- Journalling – write every day, this can be made more specific if you choose a topic, your thoughts on current events, your state-of-mind, things you are thankful for. Or, you can keep it simple like I do and write whatever you feel like that day.
- Start a Side-Hustle – self-explanatory.
- Plan out and plant a garden – I live in an apartment, but I still have herbs and plants inside and out on my balcony. I’m jealous of those who have space for a big veggie garden. Don’t let the season stop you, a winter garden can be great too;
- Woodworking project – maybe there is a piece of furniture you have always wanted to refinish, or maybe you just want to learn how to build things. This is a great area for a 30-day project;
- Painting – you could take this in a similar direction as the sketch everyday idea. You could also go big and paint a mural;
- Build a model – get that model kit and go for it;
- Write a novel – That may be too big a goal for one month. If so, instead make a plan to write the outline, first chapter, or 100 – 500 words a day. You will be surprised how far you get.
- Origami – fold a different origami animal each day, or work towards making a thousand cranes.
- Establish a new routine – As I said above, adding a healthy morning routine to my day was a simple beginner 30-day project. This routine has continued past the 30 initial days. Now it is automatic to stretch, clean the kitchen, journal, and learn my language lesson each morning. You may decide to extend a 30-day project too; if it is working for you. However, the main idea behind the 30-day project is to get a real result;
- Meal Planning – 30 days of planned meals; or work on becoming better in the kitchen;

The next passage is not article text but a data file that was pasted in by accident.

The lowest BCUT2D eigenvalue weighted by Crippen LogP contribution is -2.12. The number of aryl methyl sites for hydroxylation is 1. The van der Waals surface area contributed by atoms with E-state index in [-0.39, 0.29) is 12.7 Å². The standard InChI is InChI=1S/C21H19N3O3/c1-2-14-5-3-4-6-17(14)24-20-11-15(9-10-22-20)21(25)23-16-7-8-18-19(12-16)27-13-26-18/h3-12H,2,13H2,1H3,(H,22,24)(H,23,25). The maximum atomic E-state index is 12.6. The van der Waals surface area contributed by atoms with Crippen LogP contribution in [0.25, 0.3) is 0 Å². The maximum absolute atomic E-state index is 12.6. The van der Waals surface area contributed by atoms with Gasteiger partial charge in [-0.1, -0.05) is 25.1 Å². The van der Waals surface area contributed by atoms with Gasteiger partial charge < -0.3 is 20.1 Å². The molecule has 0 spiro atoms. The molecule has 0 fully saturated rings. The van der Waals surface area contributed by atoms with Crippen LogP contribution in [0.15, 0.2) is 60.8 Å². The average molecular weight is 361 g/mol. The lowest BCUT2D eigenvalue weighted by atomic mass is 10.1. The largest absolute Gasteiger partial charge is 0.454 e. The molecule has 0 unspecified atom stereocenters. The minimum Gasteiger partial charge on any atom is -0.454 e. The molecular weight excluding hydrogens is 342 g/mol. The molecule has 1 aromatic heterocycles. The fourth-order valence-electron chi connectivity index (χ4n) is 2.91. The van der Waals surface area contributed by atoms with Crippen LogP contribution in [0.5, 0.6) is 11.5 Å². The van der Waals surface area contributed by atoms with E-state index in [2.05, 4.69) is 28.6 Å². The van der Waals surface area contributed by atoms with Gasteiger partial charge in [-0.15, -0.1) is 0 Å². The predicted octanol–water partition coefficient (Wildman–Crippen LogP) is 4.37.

- Set up a website or blog – I’ve done this as a 30-day project and the result is the blog you are reading now. Why wait for someday, when you can achieve something you have thought about for years a little bit at a time;
- Put together a memory scrapbook or organize your photos – This can be done digitally or in a more traditional book format. This is also a great thing to do for a friend or loved one as a gift;
- Write a poem a day – you could challenge yourself further by writing a specific style of poem, such as a Haiku. You could also narrow the theme to a poem about something that happened that day;
- Budgeting – Get a handle on your finances;
- Sewing Project, or just learn to sew – I often feel overwhelmed taking on sewing projects as they seem like a lot of work. Spread over a month, a little bit each day the idea becomes much more appealing;
- Cartography – make a map of your surrounding neighborhood, a favorite vacation spot, or a fantasy world;
- Photography – challenge yourself to take a photo daily based on a specific theme, such as people or the sky;
- Exercise – if you want to get better at or learn to be better at a certain sport or activity, what better way then to challenge yourself to practice each day for 30 days;
- Research – if you want to go back to school, or move to a new city, these can be projects too, take 30 days to research your options carefully;
These are just some ideas, but the possibilities are endless.
If, like me, you sometimes are stuck in the”decision fatigue” stage and can’t decide which personal development project to do, or if you want to do ten projects but don’t know which to do first, just pick something randomly. Doing something is almost always better than doing nothing!
Step 2 – Set a start date
In a similar way to smart goals used in business, we also need to measure our self-development goals. A little structure helps keep us on track.
As Confucius said, “It does not matter how slowly you go as long as you don’t stop”. By imposing timelines we can keep ourselves moving in the right direction.
I like to start a new 30-day project on the first day of a month because it makes it easier to track. Not starting right away also builds anticipation. I then have something to look forward to at the start of a new month. It also gives time to gather materials and to think through any obstacles.
Remember to set a start date that is far enough ahead in order to have time to gather any needed materials and resources you may need.
Step 3 – Set the Scope of the Project
Knowing what you want to achieve is important. You’ve chosen an area or project to work on but what exactly is your end goal? What would success look like to you?
Write it down in a notebook or start a 30-day project word or google doc. Wherever you are most likely to pay attention to it.
If you don’t know what you are trying to achieve, it will be hard to figure out how much time to allot each day to complete your project in 30 days.